BOSTON -- Yes, even at home in south Florida, between walking his dog and putting his little one down for a nap, Jarrod Saltalamacchia heard the news that Victor Martinez had struck a deal with the Detroit Tigers.
"It's everywhere," Saltalamacchia said by phone Tuesday night. "That's good, man. I texted him to congratulate him, but I guess he's probably pretty busy.
"Obviously, [the Tigers] wanted that bat. I hope he gets a chance to catch because I know that's what he wants."
Martinez's departure from the Red Sox translates into a tremendous opportunity for Saltalamacchia, who figures to come into spring training with a chance to lay claim to the team's No. 1 catching spot.
The Sox intend to sign another veteran catcher to serve as a complement to Saltalamacchia, with Jason Varitek, who was not offered salary arbitration Tuesday, remaining a possibility. But general manager Theo Epstein declared last week that he was comfortable with the idea of Saltalamacchia carrying a major share of the catching load, and the willingness to be outbid by Detroit for Martinez underscores the depth of the team's commitment to the 25-year-old.
"You hear certain things and try to stay out of the papers as much as possible," Saltalamacchia said, "but you hear the stuff Theo says, and in talking to [catching instructor] Gary Tuck, you feel good to be appreciated by the organization and what they're saying to build your confidence up.
"Regardless, I'm going into spring training and prepare anyway to establish myself, work hard and be a part of this team. I really want to be a part of this team."
Saltalamacchia, who underwent surgery in late September to repair a torn ulnar collateral ligament in his left thumb, an injury that was bothering him before the Sox acquired him from the Texas Rangers at the trading deadline, will not be waiting for spring training to begin his preparation.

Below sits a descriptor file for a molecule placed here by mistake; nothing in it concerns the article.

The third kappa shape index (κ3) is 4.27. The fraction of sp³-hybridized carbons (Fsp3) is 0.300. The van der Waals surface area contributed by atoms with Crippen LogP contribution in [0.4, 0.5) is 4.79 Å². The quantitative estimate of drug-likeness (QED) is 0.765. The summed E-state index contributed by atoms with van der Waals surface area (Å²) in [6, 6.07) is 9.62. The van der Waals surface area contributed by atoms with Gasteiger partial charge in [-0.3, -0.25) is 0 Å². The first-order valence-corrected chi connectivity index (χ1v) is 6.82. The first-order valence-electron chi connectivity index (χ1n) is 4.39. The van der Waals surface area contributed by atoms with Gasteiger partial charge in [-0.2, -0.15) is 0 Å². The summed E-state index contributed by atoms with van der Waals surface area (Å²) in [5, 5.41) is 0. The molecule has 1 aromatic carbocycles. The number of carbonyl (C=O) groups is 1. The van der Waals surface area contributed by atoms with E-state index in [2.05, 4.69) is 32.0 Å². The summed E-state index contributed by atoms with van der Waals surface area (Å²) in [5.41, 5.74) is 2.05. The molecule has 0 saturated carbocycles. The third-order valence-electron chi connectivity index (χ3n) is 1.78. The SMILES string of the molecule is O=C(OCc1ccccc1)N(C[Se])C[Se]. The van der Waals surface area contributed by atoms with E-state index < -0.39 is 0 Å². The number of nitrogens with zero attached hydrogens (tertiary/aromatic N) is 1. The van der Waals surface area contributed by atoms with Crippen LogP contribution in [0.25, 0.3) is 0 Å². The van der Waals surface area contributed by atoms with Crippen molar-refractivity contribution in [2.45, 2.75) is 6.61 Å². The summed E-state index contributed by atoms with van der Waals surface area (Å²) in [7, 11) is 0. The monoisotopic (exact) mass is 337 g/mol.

He said he has been cleared to begin baseball activity by the doctors in Boston and already has begun playing catch. He'll start swinging a bat in a couple of weeks -- he could do so now, but was advised not to rush it -- but most importantly, he is about to enroll in Tuck University.
Tuck, who lives in Indiana, plans to migrate to Vero Beach, Fla., about an hour and a half north of Saltalamacchia's home in Wellington, in the coming week. Saltalamacchia plans to spend the two months leading into spring training in an immersion course on catching with Tuck, whose input, the player believes, played a significant role in the team's decision to bet on his future. The two worked daily after Saltalamacchia arrived, and the catcher clearly made a positive impression.
Saltalamacchia doesn't believe Boston's commitment to him should be viewed as a risk, especially since he was Texas' Opening Day catcher each of the last two seasons.
"In 2009, I was the everyday catcher and felt I did a great job, handling the pitching staff well," he said. "My bat wasn't what I wanted it to be [.233 in 84 games], but I can handle it if I'm healthy, and there's no reason to believe I won't be healthy. I've had some freak injuries."
One of those injuries required surgery in 2009 to correct complications stemming from thoracic outlet syndrome, described on the Mayo Clinic website as a group of disorders that occur when the blood vessels or nerves in the thoracic outlet -- the space between the collarbone and first rib -- become compressed. This can cause pain in the shoulders and neck and numbness in the fingers.
During his recovery from that injury, Saltalamacchia developed a serious problem throwing the ball back to the pitcher -- "Every other throw went over the pitcher's head or got away," one Rangers' official said. Saltalamacchia consulted with sports psychologist Harvey Dorfman to work through the issue, and he appears to have moved beyond it, evincing no sign of it during his time with the Red Sox.
"I'm happy and grateful that they believe I can be a solution at the position, that this is geared for me to become what they think I can become, what they've told me they think I can become," he said.
"Like they've said, I'm low risk, high reward."
Saltalamacchia turns 26 in March. That's the same age a rookie named Jason Varitek was when he broke camp with the Red Sox in 1998 as backup catcher to Scott Hatteberg. A year later, Varitek was the No. 1 catcher, beginning a run of more than a decade in that role before the Sox dealt for Martinez at the 2009 trading deadline.
"I'd love for Jason Varitek to come back and have the opportunity to work with him all year," Saltalamacchia said. "But everybody's got to do what they've got to do."
Saltalamacchia may not win the job outright in camp next spring, but the Sox clearly are prepared to give him every chance to develop into that role.
"What better time than now?" he said. "But enough talk, let's do it."
Gordon Edes covers the Red Sox for ESPNBoston.com. Follow him on Twitter.